1. I think it can be fun to be antagonistic, but there certainly needs to be a balance. I think you’ve used the phrase, “Build encounters fairly and play to win.” That can be done through RPing the monsters as you described. And if the players have something to latch onto other than, “You take 16 damage, okay, next turn,” then they are likely to be more invested.

      I am not that good with improv so I would think ahead a bit and write out specific taunts as reminders. I did this with the No Assembly Required monsters and people seemed to enjoy that addition. Otherwise, I’d forget to RP enough or use lame lines repeatedly.

  2. Spot on about Flashbulb memories making the campaign. My favourite flashbulb memory from my campaign:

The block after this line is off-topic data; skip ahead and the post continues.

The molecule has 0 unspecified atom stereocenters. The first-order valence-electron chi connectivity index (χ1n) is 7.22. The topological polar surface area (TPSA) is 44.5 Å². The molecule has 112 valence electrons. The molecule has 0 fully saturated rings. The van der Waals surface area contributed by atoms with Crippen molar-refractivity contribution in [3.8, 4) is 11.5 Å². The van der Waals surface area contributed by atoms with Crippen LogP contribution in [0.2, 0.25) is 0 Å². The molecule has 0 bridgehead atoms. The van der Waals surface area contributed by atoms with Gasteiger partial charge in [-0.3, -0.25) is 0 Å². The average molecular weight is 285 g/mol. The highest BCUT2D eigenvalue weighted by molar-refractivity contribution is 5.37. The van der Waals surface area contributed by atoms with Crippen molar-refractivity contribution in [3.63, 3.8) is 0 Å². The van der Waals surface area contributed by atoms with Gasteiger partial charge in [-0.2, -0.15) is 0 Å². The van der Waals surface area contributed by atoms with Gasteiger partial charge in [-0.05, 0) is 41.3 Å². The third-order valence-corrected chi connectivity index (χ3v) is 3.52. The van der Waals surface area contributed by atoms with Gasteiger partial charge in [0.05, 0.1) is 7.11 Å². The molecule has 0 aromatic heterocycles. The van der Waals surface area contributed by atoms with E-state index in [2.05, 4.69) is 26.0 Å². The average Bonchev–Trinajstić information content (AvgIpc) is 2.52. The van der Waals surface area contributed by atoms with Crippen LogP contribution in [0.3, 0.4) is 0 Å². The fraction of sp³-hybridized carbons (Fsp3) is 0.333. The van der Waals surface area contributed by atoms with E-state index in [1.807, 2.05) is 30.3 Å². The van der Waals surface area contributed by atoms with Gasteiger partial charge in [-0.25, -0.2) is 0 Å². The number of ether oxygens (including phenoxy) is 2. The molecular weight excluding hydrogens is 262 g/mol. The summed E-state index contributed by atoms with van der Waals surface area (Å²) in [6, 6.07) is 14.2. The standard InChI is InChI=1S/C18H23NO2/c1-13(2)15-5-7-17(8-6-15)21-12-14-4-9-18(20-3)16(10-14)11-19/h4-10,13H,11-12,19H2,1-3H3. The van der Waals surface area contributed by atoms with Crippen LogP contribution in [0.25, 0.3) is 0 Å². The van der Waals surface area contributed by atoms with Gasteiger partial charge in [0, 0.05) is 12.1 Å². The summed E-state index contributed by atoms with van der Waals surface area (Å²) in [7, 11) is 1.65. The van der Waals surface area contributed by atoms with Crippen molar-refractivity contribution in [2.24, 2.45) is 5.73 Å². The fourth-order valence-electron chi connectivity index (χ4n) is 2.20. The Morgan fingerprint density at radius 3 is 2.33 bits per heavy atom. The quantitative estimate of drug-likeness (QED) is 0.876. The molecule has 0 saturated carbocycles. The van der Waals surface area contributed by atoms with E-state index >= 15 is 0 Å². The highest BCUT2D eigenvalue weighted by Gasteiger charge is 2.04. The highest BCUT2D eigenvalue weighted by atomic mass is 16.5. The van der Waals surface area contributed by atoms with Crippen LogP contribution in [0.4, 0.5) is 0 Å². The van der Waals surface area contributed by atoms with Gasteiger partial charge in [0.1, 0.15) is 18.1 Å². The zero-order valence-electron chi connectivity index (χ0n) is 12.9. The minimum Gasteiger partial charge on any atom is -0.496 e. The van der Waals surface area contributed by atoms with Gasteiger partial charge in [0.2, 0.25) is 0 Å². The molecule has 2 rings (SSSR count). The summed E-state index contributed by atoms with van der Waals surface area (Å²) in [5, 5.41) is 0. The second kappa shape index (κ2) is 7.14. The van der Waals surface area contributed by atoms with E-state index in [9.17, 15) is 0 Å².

Heroes pursuing villian on floating platforms above the mountains. The villian summons a dire bat that knocks the party’s dwarven fighter off the platform. He falls thousands of feet and passing out of sight as he falls through the clouds. The heroes press on to confront the villian, a powerful Conjurer, as he finishes a ritual creating a collosal Black Sun of necromatic energy. The paladin smites the villian causing him to lose concentration but he still manages to complete the ritual. Now that the Conjurer can give his full attentions to killing the heroes, things look very dire. Then from nowhere a young adult silver dragon who the heroes rescued from an ettercap colony swoops up to the aid them. On her back rides the fallen dwarf fighter. [At this point everyone at the gaming table (who were all convinced the dwarf was a red puddle) lost their sh*t!] The villian cursed them but gloated that he had still managed to finish the ritual then teleported out. The heroes’ celebrations are brief – from a safe distance they watch the sun occluded by the Black Sun and a shadowy beam of negative energy strikes a town below (including many of their NPC friends) turning its inhabitants into a pack of mindless beasts.